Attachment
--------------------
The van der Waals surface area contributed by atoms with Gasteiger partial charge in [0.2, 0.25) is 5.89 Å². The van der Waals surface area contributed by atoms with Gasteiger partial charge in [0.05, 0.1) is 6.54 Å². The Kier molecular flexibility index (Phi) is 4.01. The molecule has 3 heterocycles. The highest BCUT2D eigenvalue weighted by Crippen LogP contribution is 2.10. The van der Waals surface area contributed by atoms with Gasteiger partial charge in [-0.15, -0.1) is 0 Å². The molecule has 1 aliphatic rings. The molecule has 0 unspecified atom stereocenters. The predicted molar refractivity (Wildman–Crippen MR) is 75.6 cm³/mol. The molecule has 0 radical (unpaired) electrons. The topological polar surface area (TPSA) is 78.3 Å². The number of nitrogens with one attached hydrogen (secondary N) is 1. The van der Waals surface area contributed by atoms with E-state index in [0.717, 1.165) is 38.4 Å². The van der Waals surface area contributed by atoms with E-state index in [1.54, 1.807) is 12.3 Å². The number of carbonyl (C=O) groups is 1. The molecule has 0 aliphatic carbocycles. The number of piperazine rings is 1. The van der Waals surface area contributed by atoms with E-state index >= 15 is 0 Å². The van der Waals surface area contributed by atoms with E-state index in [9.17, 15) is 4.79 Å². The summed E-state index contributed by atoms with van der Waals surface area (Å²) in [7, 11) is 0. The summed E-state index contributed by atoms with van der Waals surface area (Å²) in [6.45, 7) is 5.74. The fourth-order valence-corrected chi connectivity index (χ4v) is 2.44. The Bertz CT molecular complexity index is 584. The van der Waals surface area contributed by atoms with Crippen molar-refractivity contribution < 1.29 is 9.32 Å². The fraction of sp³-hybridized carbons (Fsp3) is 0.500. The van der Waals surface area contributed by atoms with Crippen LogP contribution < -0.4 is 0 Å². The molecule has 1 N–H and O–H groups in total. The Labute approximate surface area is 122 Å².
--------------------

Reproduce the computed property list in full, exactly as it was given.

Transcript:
The van der Waals surface area contributed by atoms with Gasteiger partial charge in [0.2, 0.25) is 5.89 Å². The van der Waals surface area contributed by atoms with Gasteiger partial charge in [0.05, 0.1) is 6.54 Å². The Kier molecular flexibility index (Phi) is 4.01. The molecule has 3 heterocycles. The highest BCUT2D eigenvalue weighted by Crippen LogP contribution is 2.10. The van der Waals surface area contributed by atoms with Gasteiger partial charge in [-0.15, -0.1) is 0 Å². The molecule has 1 aliphatic rings. The molecule has 0 unspecified atom stereocenters. The predicted molar refractivity (Wildman–Crippen MR) is 75.6 cm³/mol. The molecule has 0 radical (unpaired) electrons. The topological polar surface area (TPSA) is 78.3 Å². The number of nitrogens with one attached hydrogen (secondary N) is 1. The van der Waals surface area contributed by atoms with E-state index in [0.717, 1.165) is 38.4 Å². The van der Waals surface area contributed by atoms with E-state index in [1.54, 1.807) is 12.3 Å². The number of carbonyl (C=O) groups is 1. The molecule has 0 aliphatic carbocycles. The number of piperazine rings is 1. The van der Waals surface area contributed by atoms with E-state index >= 15 is 0 Å². The van der Waals surface area contributed by atoms with E-state index in [9.17, 15) is 4.79 Å². The summed E-state index contributed by atoms with van der Waals surface area (Å²) in [7, 11) is 0. The summed E-state index contributed by atoms with van der Waals surface area (Å²) in [6.45, 7) is 5.74. The fourth-order valence-corrected chi connectivity index (χ4v) is 2.44. The Bertz CT molecular complexity index is 584. The van der Waals surface area contributed by atoms with Crippen molar-refractivity contribution < 1.29 is 9.32 Å². The fraction of sp³-hybridized carbons (Fsp3) is 0.500. The van der Waals surface area contributed by atoms with Crippen LogP contribution < -0.4 is 0 Å². The molecule has 1 N–H and O–H groups in total. The Labute approximate surface area is 122 Å².